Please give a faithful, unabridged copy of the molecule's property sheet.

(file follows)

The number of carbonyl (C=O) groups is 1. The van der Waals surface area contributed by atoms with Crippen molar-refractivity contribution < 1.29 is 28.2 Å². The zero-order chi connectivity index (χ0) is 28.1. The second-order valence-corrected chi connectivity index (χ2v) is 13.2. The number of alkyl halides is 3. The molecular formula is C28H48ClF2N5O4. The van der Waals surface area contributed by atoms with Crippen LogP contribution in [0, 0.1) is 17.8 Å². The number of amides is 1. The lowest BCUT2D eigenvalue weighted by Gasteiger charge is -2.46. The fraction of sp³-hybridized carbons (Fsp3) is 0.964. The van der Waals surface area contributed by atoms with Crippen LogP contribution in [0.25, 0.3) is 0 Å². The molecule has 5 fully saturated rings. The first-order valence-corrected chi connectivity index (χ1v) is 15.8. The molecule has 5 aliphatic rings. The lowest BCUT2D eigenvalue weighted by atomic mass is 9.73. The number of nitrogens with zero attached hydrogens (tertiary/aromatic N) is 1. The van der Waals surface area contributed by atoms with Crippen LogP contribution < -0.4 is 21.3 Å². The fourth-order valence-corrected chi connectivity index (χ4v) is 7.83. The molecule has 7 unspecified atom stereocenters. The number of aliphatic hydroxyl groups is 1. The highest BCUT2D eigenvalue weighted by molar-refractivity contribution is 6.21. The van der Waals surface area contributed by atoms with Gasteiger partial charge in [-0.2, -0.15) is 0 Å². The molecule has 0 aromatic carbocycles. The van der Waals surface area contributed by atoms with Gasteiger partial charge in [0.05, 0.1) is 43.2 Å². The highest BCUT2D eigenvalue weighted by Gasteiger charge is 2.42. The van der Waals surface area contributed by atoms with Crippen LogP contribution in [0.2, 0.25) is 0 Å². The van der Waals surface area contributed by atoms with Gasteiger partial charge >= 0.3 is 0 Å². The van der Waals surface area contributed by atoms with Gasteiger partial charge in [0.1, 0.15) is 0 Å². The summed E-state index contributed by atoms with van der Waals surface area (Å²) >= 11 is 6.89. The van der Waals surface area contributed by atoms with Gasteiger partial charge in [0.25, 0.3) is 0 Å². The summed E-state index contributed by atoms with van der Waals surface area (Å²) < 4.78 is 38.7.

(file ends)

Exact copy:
The number of carbonyl (C=O) groups is 1. The van der Waals surface area contributed by atoms with Crippen molar-refractivity contribution < 1.29 is 28.2 Å². The zero-order chi connectivity index (χ0) is 28.1. The second-order valence-corrected chi connectivity index (χ2v) is 13.2. The number of alkyl halides is 3. The molecular formula is C28H48ClF2N5O4. The van der Waals surface area contributed by atoms with Crippen LogP contribution in [0, 0.1) is 17.8 Å². The number of amides is 1. The lowest BCUT2D eigenvalue weighted by Gasteiger charge is -2.46. The fraction of sp³-hybridized carbons (Fsp3) is 0.964. The van der Waals surface area contributed by atoms with Crippen LogP contribution in [0.25, 0.3) is 0 Å². The molecule has 5 fully saturated rings. The first-order valence-corrected chi connectivity index (χ1v) is 15.8. The molecule has 5 aliphatic rings. The lowest BCUT2D eigenvalue weighted by atomic mass is 9.73. The number of nitrogens with zero attached hydrogens (tertiary/aromatic N) is 1. The van der Waals surface area contributed by atoms with Crippen LogP contribution < -0.4 is 21.3 Å². The fourth-order valence-corrected chi connectivity index (χ4v) is 7.83. The molecule has 7 unspecified atom stereocenters. The number of aliphatic hydroxyl groups is 1. The highest BCUT2D eigenvalue weighted by molar-refractivity contribution is 6.21. The van der Waals surface area contributed by atoms with Gasteiger partial charge in [-0.2, -0.15) is 0 Å². The molecule has 0 aromatic carbocycles. The van der Waals surface area contributed by atoms with Gasteiger partial charge in [0.05, 0.1) is 43.2 Å². The highest BCUT2D eigenvalue weighted by Gasteiger charge is 2.42. The van der Waals surface area contributed by atoms with Crippen LogP contribution in [0.2, 0.25) is 0 Å². The van der Waals surface area contributed by atoms with Gasteiger partial charge >= 0.3 is 0 Å². The van der Waals surface area contributed by atoms with Gasteiger partial charge in [0.1, 0.15) is 0 Å². The summed E-state index contributed by atoms with van der Waals surface area (Å²) >= 11 is 6.89. The van der Waals surface area contributed by atoms with Gasteiger partial charge in [0.25, 0.3) is 0 Å². The summed E-state index contributed by atoms with van der Waals surface area (Å²) < 4.78 is 38.7.